At the Hollywood Bowl, parts of August and early September have been called the summer doldrums by some — and they can be right. Fortunately, the Los Angeles Philharmonic has hit on one perennial plan to keep the blahs away for at least a week: having Nicholas McGegan on the podium to conduct his 18th century specialties.
That did the trick on Tuesday night, when McGegan led an all-Handel evening, an accumulation of orchestral greatest hits, high-powered choral workouts and ornate showcase arias for a star diva. The mix turned out to be very agreeable, parceled out in bite-size pieces that wouldn’t have challenged most limited attention spans. As a pocket introduction to Handel’s universe, this program would have fit comfortably and usefully on a single CD.
The diva du jour was the Texas-raised mezzo-soprano Susan Graham, who played the role to the hilt with her entrances and statuesque presence. She remains in control of a big, opulent, expressive, just flexible-enough vocal instrument, nimbly negotiating the twists and turns of “Dopo notte” from “Ariodante” and “Se bramate” from “Xerxes” at race-track tempos. She exuded authority in “Ombra mai fu” from “Xerxes” and in the pathos of “Scherza infida” from “Ariodante.”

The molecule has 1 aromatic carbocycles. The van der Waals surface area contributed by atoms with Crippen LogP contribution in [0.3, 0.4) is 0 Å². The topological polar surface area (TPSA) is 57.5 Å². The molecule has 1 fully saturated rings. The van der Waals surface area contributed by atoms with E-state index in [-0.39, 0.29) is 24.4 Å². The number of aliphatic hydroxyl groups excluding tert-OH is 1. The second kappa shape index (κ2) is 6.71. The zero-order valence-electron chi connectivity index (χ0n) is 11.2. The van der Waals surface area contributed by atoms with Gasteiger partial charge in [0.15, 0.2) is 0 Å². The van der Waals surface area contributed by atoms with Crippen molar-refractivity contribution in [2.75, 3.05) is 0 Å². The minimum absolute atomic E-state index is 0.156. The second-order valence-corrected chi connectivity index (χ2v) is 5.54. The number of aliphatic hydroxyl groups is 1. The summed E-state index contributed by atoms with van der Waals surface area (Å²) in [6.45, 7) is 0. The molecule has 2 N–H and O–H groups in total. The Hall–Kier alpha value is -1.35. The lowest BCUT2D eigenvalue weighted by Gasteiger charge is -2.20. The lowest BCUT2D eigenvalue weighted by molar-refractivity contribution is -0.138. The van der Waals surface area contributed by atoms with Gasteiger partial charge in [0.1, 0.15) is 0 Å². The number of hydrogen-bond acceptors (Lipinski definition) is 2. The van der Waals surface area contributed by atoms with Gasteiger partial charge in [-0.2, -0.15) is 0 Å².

True, there was outsized amplification at work here, but I heard Graham completely inhabiting the role of Dido last summer in Berlioz’s gigantic “Les Troyens” at San Francisco Opera, and my impressions about the state of her voice outdoors pretty much matched those of her voice indoors.
The Los Angeles Master Chorale didn’t have all that much to do in this Handel mix tape, but the singers made a mighty impact when asked. They came in with a jarring burst of fortissimo fervor near the beginning of the Coronation Anthem No. 1 (“Zadok the Priest”), causing the sound engineers to reach for the volume control. In that and in “Awake the Trumpet’s Lofty Sound” from “Samson,” they produced a robust choral sound full of unbridled joy, clearly enunciating as usual.
Both of Graham’s vocal segments were prefaced by McGegan’s invigorating renditions of some Handelian orchestral standards — a nice, brisk trot through “Arrival of the Queen of Sheba” from “Solomon” and a jaunty pace through the second suite from the “Water Music” (including the famous Hornpipe).
Time was when “Music for the Royal Fireworks” served as innocuous cannon fodder year after year for the whiz-banging clamor overhead at the Bowl’s Fireworks Finale. But that role has since been passed on to others (this year, it’s the rock group ELO’s turn), so now it’s possible to hear the “Fireworks” music without staccato pyrotechnical punctuation. McGegan and the L.A. Phil made it sound stately yet joyful and lighthearted, without the dutiful stodginess of old.
Finally, as a chaser to all of this Handel, came the “Hallelujah” chorus, with the Master Chorale singing as if it had discovered this well-worn piece afresh. Yet one tradition seems to be fading: I counted only 16 people in the lower boxes who stood while it was played.
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